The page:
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Stargazers wanted

Telescopes available for loan at local libraries

Clarissa Kell | Daily Press Dan Young, co-chair of the Delta Astronomical Society, demonstrates how to properly hold and carry the Star Blast telescope at the Escanaba Public Library Wednesday. The Library Telescope Program is a new partnership Delta Astronomical Society has with three area libraries, all thanks to a grant provided by the Community Foundation for Delta County.

ESCANABA — Three local libraries will soon no longer be just for bookworms, but for stargazers, as well.

The Escanaba Public Library, Gladstone Public Library and Hannahville Community Library, each have a Star Blast telescope that will soon be available for patrons of the library to sign out for nighttime viewing of the stars.

The Delta Astronomical Society (DAS) initiated the Library Telescope Program at the libraries and bought the telescopes after receiving a grant from the Youth Advisory Committee of the Community Foundation for Delta County.

Dan Young, co-chair of DAS, said he found out about the Library Telescope Program four years ago when he was reading an article about the 8,000 telescopes around the United States located at local libraries for people to check out.

He noted now, there are around 30,000 telescopes within the program that spans across the United States, Canada and other countries.

“When I read through it, I thought ‘Man, that would be really cool. Our club needs something new to do again.’ So I went back and proposed this, we thought about it and decided we could do this and looked at a couple ‘scopes,” Young said.

He explained it took a couple years to get the program to take off because they had to get funding, as the club did not have enough funds for all the equipment needed.

DAS was awarded a $1,400 grant from the Community Foundation for Delta County, Youth Advisory Committee, which Young said helped pay for the three table-top telescopes and some of the accessories.

Although the program and telescopes come ready to use, the Delta Astronomical Society did some modifications to the program itself and the telescopes.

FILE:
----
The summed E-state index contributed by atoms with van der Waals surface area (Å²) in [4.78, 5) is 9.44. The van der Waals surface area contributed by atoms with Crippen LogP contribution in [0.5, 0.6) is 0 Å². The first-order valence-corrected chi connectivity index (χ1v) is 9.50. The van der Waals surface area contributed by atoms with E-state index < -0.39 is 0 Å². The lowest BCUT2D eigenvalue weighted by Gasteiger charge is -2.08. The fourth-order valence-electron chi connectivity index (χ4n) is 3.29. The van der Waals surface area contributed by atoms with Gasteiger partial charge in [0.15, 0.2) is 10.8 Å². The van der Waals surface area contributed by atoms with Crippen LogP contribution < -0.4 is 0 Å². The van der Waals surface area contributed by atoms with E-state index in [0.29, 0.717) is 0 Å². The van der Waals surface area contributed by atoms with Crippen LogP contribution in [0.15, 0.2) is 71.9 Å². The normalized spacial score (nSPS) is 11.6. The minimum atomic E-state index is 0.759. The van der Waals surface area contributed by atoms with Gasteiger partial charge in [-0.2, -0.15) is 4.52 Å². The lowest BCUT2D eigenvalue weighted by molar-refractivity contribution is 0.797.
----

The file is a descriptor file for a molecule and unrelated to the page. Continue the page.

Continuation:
Young said they did modifications to the telescope to make it easier to use and more difficult for someone to mess up the configurations. He added the manual for the program wasn’t written in terms everyday people would understand, so he rebuilt the manual to walk people through the process of using the telescope step by step.

The instructional manuals go with the telescope when they’re checked out. The telescope and the manual are packed with additional accessories and informational guides.

With every telescope, there is an orange bag with a headlamp, a mini instructional manual, a guide to the night sky map, a red dot light and a dust pen for the eyepiece.

Within the big instructional manual, there are an abundance of materials for stargazers to use — including a moon map, sky map, observing notes, lists of things to see in the sky, sky calendar for the current month and a list of Young’s favorite 20 objects to view in the night sky with the telescope.

The Star Blast telescope will allow people to get a closer look at the night sky, as it is only intended to be used at night. Young was very adamant in the dangers of using the telescope during the day.

“This is not intended for use during the daytime,” Young said. “This telescope all by itself without a lens in it — just because of the size of the mirror — gathers 250 times as much light as your eye.”

He added with the zoom on the lens set at 8 mm, the Sun’s light is concentrated to nearly 2,000 its normal strength, meaning using the telescope during the day will damage your eyes.

From the moons of Jupiter and the rings of Saturn to the craters of our Moon and constellations, the reflecting telescope with a 4.25 inch mirror will open up the night sky to those interested.

Young said the reason why the Delta Astronomical Society was so interested in starting the program in the area is because we are losing the night sky to light pollution at an alarming rate and there is a growing disconnect to the sky despite the fact the stars and planets have deep roots in our heritage.

“So it was kind of like, let’s help people to retrieve the night sky, let’s help people to learn something about the nature that surrounds them — because we have a gift, this incredible gift up here. We have one of the last places east of the Mississippi where you can drive maybe a half hour 10 minutes, half hour from town and be able to see things that others can’t see. They just can’t see it because they’re completely washed out by light,” Young said.

Although as of right now the local Library Telescope Program is just three libraries, Young said he believes it will be so successful that they’ll have to start looking for more grant money to expand it to more libraries.

Caroline Stacey, the executive director of the Escanaba Public Library, said they are very pleased to be one of the libraries partnering with the Delta Astronomical Society with the innovative program.

“I think it’s a great opportunity for people to be able to try something they might not otherwise be able to try, and get out there and have some fun and learn something new,” she said

The Escanaba Public Library staff received training on their new telescope Wednesday.

Stacey said the Escanaba Public Library telescope will become available for the public to utilize on Sept. 3.

“It does need to be checked out under an adult card,” she said.

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